Music festival inquiry findings align with UNSW research

The NSW Deputy Coroner has recommended a pill testing trial, the decriminalisation of personal drug use and no sniffer dogs at music festivals.
Diane Nazaroff | UNSW Newsroom

The recommendations of the NSW Coroner conducting an inquest into the deaths of six music festival-goers have been directly assisted by UNSW research.

In her final recommendations released today, Deputy State Coroner Harriet Grahame has recommended a pill testing trial, big changes to the use of sniffer dogs at music festivals and the decriminalisation of the personal use of drugs.

The Deputy Coroner said the personal use of drugs at NSW music festivals should be decriminalised to reduce the harm caused by drug use.

UNSW drug policy scholar Professor Alison Ritter was one of the experts who provided a statement to the inquest. She said there was a strong evidence base to the decriminalisation of the personal use of drugs.

“There has been no increase in drug use among those countries and Australian jurisdictions where it has occurred, and there has been substantial reductions in criminal justice system expenditure,” Professor Ritter said.

“This means that police can focus their attention on drug trafficking, rather than individuals who consume drugs.”

Professor Ritter and UNSW Law academic Dr Vicki Sentas, who also provided a statement to the inquest, both supported the coroner’s proposed removal of drug detection dogs. The coroner said the presence of sniffer dogs could cause overdoses.

“There is no evidence sniffer dogs deter drug use. Instead, these operations result in unintended, harmful consequences,” Dr Sentas said.

“Drug detection dog operations also lead police to engage in searches without a proper legal basis. An indication from a dog and looking nervous or avoiding the dog are not reasonable grounds to search someone, yet this practice may be widespread.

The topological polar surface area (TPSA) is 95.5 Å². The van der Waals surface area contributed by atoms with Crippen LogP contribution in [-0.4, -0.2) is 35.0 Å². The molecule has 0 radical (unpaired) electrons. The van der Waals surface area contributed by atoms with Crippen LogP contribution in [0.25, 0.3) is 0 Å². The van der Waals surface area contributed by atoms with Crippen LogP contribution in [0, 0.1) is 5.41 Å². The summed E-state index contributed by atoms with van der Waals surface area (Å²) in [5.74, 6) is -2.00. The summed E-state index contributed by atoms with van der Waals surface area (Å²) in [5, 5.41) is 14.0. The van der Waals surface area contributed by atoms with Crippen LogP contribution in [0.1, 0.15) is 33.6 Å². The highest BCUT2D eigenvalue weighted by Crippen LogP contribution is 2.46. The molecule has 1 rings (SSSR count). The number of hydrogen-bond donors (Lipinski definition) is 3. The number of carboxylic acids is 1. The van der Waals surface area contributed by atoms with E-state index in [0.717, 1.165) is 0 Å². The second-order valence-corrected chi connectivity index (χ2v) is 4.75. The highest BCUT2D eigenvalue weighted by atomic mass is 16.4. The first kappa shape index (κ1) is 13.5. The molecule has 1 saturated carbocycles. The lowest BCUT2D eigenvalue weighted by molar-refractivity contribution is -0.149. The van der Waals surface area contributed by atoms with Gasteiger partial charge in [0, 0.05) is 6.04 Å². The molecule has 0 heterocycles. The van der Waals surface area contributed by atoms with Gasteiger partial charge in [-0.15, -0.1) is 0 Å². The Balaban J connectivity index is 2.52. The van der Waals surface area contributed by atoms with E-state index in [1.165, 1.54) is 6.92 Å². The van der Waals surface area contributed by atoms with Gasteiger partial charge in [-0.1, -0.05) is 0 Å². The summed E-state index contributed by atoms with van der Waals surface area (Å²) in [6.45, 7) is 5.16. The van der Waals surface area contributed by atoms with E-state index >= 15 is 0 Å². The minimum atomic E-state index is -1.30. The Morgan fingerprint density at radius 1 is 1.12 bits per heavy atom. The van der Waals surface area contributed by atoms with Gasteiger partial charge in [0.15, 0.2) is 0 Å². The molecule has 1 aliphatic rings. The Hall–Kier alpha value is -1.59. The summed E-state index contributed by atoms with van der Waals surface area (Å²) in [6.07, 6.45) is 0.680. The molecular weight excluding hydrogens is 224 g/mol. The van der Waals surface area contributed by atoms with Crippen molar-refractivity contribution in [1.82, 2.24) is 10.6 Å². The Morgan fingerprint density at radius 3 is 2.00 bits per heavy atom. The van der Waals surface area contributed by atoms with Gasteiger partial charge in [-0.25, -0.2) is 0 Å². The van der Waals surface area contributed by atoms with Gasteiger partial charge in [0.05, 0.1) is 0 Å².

“Skilled police investigations detect drug trafficking, not sniffer dogs at festivals.”

Professor Ritter said the coroner’s recommendation that pill testing be trialed at music festivals was based on a careful and thorough analysis of the evidence. She said it wasn’t surprising that the coroner had recommended a pill testing trial in NSW as there had been two successful trials in the ACT.“Pill testing has been shown to be an effective way to provide accurate information to young people about the risks associated with drug use,” Professor Ritter said. The international evidence has shown that pill-testing services can reduce risky drug consumption - as evidenced by patrons disposing of drugs after they have been tested.

“The coroner recognises that there is not one model of pill-testing and that both on-site health facilities at music festivals, along with other pill-testing models, such as fixed sites, can add to the suite of services available to reduce drug-related harm,” Professor Ritter said.

In her findings, the coroner referred to the Rethinking Strip Searches by NSW Police report released by UNSW Law academics Dr Michael Grewcock and Dr Sentas in August this year.

The report found that the majority of strip searches across the state are conducted for suspected drug possession, and would be unlawful if conducted for this reason alone.

It also found that the law was failing to provide police with clear guidance on conducting this invasive search procedure and the searches were doing very little to tackle serious drug crime.

Today the coroner called for the NSW Police Commissioner to issue an operational guideline or to amend police policy to limit strip searches at music festivals to those supplying the drugs.

Dr Sentas said the strip search recommendation would not be enough to ensure police accountability and called for reform of the laws around strip searches.

“Parliament intended strip searches be used in serious and urgent emergency situations, not for having drugs on you for personal use,” she said. “It is Parliament that needs to take responsibility in order to guide police. Law reform would make this clear for police and better protect young people’s rights than police policy could.“One of the drivers of unlawful search practices is the aggressive, high visibility policing of drug possession, but the majority of searches find nothing. A 'zero tolerance' approach to drug use is leading police away from understanding the proper legal basis for conducting a strip search.”

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